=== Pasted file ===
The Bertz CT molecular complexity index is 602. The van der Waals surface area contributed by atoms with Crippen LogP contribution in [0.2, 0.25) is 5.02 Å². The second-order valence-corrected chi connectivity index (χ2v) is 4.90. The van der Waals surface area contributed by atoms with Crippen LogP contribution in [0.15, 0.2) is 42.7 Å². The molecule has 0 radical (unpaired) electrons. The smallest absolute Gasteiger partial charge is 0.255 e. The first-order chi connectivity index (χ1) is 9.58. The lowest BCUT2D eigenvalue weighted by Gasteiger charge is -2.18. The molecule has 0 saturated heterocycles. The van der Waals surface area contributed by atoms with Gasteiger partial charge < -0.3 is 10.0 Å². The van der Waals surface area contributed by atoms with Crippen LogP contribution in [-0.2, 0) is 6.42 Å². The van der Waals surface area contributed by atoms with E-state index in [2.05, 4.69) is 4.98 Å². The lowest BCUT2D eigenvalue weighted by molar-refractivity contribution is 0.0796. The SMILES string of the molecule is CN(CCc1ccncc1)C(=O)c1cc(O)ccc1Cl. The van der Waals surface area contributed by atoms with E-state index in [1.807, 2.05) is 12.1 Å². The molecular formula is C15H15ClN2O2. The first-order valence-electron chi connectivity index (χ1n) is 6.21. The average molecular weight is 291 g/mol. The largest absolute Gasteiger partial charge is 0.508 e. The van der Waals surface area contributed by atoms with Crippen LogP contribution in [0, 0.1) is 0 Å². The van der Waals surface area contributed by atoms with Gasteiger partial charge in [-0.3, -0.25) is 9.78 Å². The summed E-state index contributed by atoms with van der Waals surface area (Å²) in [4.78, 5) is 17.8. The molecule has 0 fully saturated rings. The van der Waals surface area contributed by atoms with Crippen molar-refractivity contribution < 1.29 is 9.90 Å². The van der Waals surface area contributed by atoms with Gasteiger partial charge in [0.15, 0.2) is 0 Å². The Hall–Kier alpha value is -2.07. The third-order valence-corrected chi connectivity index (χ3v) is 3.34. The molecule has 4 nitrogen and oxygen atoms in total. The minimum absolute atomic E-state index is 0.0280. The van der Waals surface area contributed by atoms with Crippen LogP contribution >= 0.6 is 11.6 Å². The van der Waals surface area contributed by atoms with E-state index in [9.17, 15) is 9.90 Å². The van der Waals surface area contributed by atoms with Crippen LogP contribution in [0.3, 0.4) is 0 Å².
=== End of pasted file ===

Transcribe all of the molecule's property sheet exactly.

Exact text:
The Bertz CT molecular complexity index is 602. The van der Waals surface area contributed by atoms with Crippen LogP contribution in [0.2, 0.25) is 5.02 Å². The second-order valence-corrected chi connectivity index (χ2v) is 4.90. The van der Waals surface area contributed by atoms with Crippen LogP contribution in [0.15, 0.2) is 42.7 Å². The molecule has 0 radical (unpaired) electrons. The smallest absolute Gasteiger partial charge is 0.255 e. The first-order chi connectivity index (χ1) is 9.58. The lowest BCUT2D eigenvalue weighted by Gasteiger charge is -2.18. The molecule has 0 saturated heterocycles. The van der Waals surface area contributed by atoms with Gasteiger partial charge < -0.3 is 10.0 Å². The van der Waals surface area contributed by atoms with Crippen LogP contribution in [-0.2, 0) is 6.42 Å². The van der Waals surface area contributed by atoms with E-state index in [2.05, 4.69) is 4.98 Å². The lowest BCUT2D eigenvalue weighted by molar-refractivity contribution is 0.0796. The SMILES string of the molecule is CN(CCc1ccncc1)C(=O)c1cc(O)ccc1Cl. The van der Waals surface area contributed by atoms with E-state index in [1.807, 2.05) is 12.1 Å². The molecular formula is C15H15ClN2O2. The first-order valence-electron chi connectivity index (χ1n) is 6.21. The average molecular weight is 291 g/mol. The largest absolute Gasteiger partial charge is 0.508 e. The van der Waals surface area contributed by atoms with Crippen LogP contribution in [0, 0.1) is 0 Å². The van der Waals surface area contributed by atoms with Gasteiger partial charge in [-0.3, -0.25) is 9.78 Å². The summed E-state index contributed by atoms with van der Waals surface area (Å²) in [4.78, 5) is 17.8. The molecule has 0 fully saturated rings. The van der Waals surface area contributed by atoms with Crippen molar-refractivity contribution < 1.29 is 9.90 Å². The van der Waals surface area contributed by atoms with Gasteiger partial charge in [0.15, 0.2) is 0 Å². The Hall–Kier alpha value is -2.07. The third-order valence-corrected chi connectivity index (χ3v) is 3.34. The molecule has 4 nitrogen and oxygen atoms in total. The minimum absolute atomic E-state index is 0.0280. The van der Waals surface area contributed by atoms with Crippen LogP contribution >= 0.6 is 11.6 Å². The van der Waals surface area contributed by atoms with E-state index in [9.17, 15) is 9.90 Å². The van der Waals surface area contributed by atoms with Crippen LogP contribution in [0.3, 0.4) is 0 Å².